Mr. Wolfe, a former Army intelligence analyst, worked for the committee in a nonpartisan capacity for nearly 30 years. He worked closely with both Democrats and Republicans on the committee.
Mr. Trump has complained bitterly about leaks and demanded that law enforcement officials seek criminal charges against government officials involved in illegal and sometimes embarrassing disclosures of national security secrets.
When law enforcement officials obtained journalists’ records during the Obama administration, members of Congress in both parties sounded alarms, and the moves touched off a firestorm among advocates for press freedom that helped prompt the Justice Department to rewrite its relevant guidelines.
Under Justice Department regulations, investigators must clear additional hurdles before they can seek business records that could reveal a reporter’s confidential sources, such as phone and email records. In particular, the rules require the government to have “made all reasonable attempts to obtain the information from alternative, non-media sources” before investigators may target a reporter’s information.
In addition, the rules generally require the Justice Department to notify reporters first to allow them to negotiate over the scope of their demand for information and potentially challenge it in court. The rules permit the attorney general to make an exception to that practice if he “determines that, for compelling reasons, such negotiations would pose a clear and substantial threat to the integrity of the investigation, risk grave harm to national security, or present an imminent risk of death or serious bodily harm.”
Top Justice Department officials must sign off on any attempt to gain access to a journalist’s communications records.
It is not clear whether investigators exhausted all of their avenues of information before confiscating Ms. Watkins’s information. She was not notified before they gained access to her information from the telecommunications companies. Among the records seized were those associated with her university email address from her undergraduate years.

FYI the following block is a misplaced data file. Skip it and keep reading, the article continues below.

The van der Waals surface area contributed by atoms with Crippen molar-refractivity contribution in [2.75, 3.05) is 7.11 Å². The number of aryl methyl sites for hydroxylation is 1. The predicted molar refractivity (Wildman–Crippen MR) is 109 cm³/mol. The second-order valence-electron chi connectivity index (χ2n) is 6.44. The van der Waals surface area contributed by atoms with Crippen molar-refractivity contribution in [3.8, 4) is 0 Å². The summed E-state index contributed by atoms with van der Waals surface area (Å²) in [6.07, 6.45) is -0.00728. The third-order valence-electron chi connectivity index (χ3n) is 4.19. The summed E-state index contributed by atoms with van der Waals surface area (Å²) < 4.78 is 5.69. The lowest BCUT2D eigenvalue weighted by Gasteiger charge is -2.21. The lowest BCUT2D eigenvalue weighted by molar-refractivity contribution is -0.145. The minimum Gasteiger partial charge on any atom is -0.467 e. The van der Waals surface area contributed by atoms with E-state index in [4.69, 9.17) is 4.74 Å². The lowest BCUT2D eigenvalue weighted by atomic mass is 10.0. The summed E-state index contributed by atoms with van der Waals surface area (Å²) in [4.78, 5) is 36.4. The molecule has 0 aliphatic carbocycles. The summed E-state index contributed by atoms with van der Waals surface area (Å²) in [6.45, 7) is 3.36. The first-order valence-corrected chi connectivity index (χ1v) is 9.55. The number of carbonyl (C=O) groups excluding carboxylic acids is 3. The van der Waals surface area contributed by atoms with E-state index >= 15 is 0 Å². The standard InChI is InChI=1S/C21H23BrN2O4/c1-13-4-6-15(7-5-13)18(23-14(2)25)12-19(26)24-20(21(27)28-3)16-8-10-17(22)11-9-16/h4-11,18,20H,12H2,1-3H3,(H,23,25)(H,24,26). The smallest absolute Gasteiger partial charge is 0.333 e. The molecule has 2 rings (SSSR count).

“We intend to get to the bottom of these leaks. I think it has reached epidemic proportions,” Mr. Sessions said in November during testimony on Capitol Hill. “It cannot be allowed to continue, and we will do our best effort to ensure it does not continue.”
The Intelligence Committee is responsible for carrying out oversight of American intelligence agencies, including the F.B.I., the C.I.A. and the National Security Agency, and their secretive operations. It is one of the most tightly secured groups in Congress, with strict rules for lawmakers and the professional staff governing the circulation and release of sensitive, and often classified, information that passes before the committee.
As security director, Mr. Wolfe would have been responsible for ensuring that those rules were upheld. When the committee became a matter of intense interest as it undertook a bipartisan investigation of Russia’s election meddling, Mr. Wolfe played a more visible role ushering witnesses in and out of the committee’s secured office space.